In the scriptures the number 8 symbolizes new beginnings. Think about it . . . Jewish babies were circumcised at 8 days, there were 8 people on the ark, and there were 8 Jaredite barges that travelled a new land in the Americas. (If you are unfamiliar with that Bible story, don’t worry. There are a lot more where that one came from.)

So in the Mormon church we believe 8 is the age when a child can make decisions for herself. She has faith in Jesus Christ. She understands how to repent. With this knowledge she is ready to be baptized.

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We do not baptize infants because infants they are too young to be accountable for the things they do. Small children are innocent and guiltless, and there is no need for baptism, for their salvation has already been paid for by the Savior’s atonement.

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After she is baptized with water she will be baptized with fire. That is, she will be given the Gift of the Holy Ghost. If she keeps herself clean and worthy the Holy Ghost will be a constant companion and friend who will teach her the truth of all things. Did you catch that? I said: The Truth of All Things.

Baptisms are significant. They are a “saving” ordinance, meaning you cannot be saved without it.  Many people come to watch this great event in your life. Grandparents travel across continents and you get to invite your best friends.

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Even your little brother gets all dressed up . . .

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. . . for a little while, at least.

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(By the way, the tie has been found, and the reward will be given.)

Grown-ups get a little excited about baptisms and they do all kinds of nice things for you. Like your mom might ask all your aunts and uncles and cousins to send you their testimonies.

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So thanks for being born, Naomi. And thanks for turning 8. We are proud of you.

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Now you can stop growing up, okay?

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Strange Mormon Customs: The Bishop & Me

Here is a crazy scenario for you: What would you do if your husband, just an ordinary guy with an ordinary job, was suddenly asked to be the minister of your church? How would you feel about that? How would it affect the relationship with your neighbors and friends? Would they treat you differently? Would people start to expect more of your family?  How would you feel, being married to the minister?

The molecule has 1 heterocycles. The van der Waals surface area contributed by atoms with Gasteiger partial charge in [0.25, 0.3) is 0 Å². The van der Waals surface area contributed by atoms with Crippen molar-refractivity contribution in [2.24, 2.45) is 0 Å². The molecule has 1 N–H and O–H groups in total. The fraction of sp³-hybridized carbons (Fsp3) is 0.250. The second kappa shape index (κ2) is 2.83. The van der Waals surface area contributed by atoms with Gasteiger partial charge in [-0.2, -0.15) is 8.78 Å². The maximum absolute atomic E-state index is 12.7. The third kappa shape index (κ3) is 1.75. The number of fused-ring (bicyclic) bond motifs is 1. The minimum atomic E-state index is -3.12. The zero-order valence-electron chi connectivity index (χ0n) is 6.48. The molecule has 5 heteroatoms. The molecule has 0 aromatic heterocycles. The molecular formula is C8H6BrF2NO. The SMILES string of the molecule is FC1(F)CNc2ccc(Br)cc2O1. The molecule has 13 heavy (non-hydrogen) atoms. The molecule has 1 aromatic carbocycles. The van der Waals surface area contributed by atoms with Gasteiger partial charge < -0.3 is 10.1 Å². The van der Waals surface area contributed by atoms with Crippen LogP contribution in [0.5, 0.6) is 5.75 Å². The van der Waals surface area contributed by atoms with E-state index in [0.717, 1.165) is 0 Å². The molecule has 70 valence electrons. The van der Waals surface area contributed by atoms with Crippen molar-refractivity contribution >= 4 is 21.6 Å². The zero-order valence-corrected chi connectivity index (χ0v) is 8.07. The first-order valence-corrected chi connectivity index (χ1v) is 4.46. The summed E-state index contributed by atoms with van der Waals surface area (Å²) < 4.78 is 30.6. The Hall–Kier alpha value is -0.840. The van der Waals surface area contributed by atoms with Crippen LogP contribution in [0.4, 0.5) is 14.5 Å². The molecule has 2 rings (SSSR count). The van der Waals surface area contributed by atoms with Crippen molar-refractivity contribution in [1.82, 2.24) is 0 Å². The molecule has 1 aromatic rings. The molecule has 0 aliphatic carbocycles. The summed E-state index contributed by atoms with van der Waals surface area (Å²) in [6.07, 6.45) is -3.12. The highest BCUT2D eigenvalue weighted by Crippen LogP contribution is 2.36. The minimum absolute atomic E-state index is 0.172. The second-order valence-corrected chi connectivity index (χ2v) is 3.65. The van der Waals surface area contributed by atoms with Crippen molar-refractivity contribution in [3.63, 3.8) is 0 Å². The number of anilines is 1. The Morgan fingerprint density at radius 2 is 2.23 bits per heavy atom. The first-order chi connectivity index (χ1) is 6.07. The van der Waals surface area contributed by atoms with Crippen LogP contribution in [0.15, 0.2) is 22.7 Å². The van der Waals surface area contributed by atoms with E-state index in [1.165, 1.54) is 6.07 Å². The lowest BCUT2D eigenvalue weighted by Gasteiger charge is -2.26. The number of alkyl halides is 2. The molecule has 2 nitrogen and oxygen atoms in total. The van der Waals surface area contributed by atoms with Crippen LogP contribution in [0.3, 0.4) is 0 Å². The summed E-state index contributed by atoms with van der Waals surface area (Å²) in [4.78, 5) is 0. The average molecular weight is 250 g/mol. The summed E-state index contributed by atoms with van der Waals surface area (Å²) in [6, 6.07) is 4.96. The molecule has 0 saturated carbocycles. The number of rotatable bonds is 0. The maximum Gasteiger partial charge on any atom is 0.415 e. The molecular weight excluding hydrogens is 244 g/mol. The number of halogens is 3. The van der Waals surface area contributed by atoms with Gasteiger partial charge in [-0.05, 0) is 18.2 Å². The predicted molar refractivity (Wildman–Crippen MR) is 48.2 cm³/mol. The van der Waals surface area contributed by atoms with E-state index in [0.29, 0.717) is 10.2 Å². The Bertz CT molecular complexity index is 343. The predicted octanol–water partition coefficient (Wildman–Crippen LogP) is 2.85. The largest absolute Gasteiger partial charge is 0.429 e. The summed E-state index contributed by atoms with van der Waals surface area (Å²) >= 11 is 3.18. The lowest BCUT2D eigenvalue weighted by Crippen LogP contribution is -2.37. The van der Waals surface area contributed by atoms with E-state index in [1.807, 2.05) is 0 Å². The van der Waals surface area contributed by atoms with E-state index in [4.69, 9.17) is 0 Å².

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Me and the bishop in a meadow filled with flowers. This is going to take some getting used to.

Most people don’t have to worry about this scenario. But Mormons do.

What is a bishop?

A bishop is the Mormon version of a pastor or a minister. He is called to serve and preside over a congregation (ward) of about 300-400 people.   I asked my husband what the official duties of a bishop are and he said, “There’s like . . . a thousand of them.”  So I looked it up and the bishop’s duties are mainly six:

1. He is the spiritual leader of the congregation

2. He presides over the Sunday services in the church

3. He leads the youth and teaches them about their priesthood responsibilities

4. He helps people who have committed serious sins and encourages them to repent

5. He manages tithes and organizes financial assistance to members of the ward who are in need

6. Organizes and manages other organizations in the ward (Relief Society, Young Men and Young Women, and Primary)

See, Scotty? The bishop doesn’t do that much.

How is a bishop selected?

In our church you don’t “run” for bishop. You don’t campaign for it, you don’t petition for it, you don’t apply for it, and you don’t ask for it.  Because “aspiring to the honors of men” is the opposite of what the priesthood is about.

All assignments in our church, including the bishop are given by revelation. Although a bishop is selected by the stake president, the calling must be confirmed in the stake president’s mind by the still small voice. There are many qualified people who could serve as the bishop of a ward, but it all comes down to the Spirit. We believe that in the end, it is God who selects the bishop.

How is a new bishop trained?

The new bishop usually has very little warning that he is going to be bishop– no time to go to a divinity school or seminary. There is no training period. Everything is learned on the job. One day he is sitting with his family in the congregation, the next day he is whisked up to the stand, leaving his wife and children on the bench to weep like orphans.  Then he stays behind the podium for five to six YEARS until it is time for someone else to have a turn. Sometimes a man will serve as one of the two bishop’s counselors for a while before becoming a bishop (as in Scott’s case; has been a counselor for the past 3 years) and that is helpful, but it is not a prerequisite.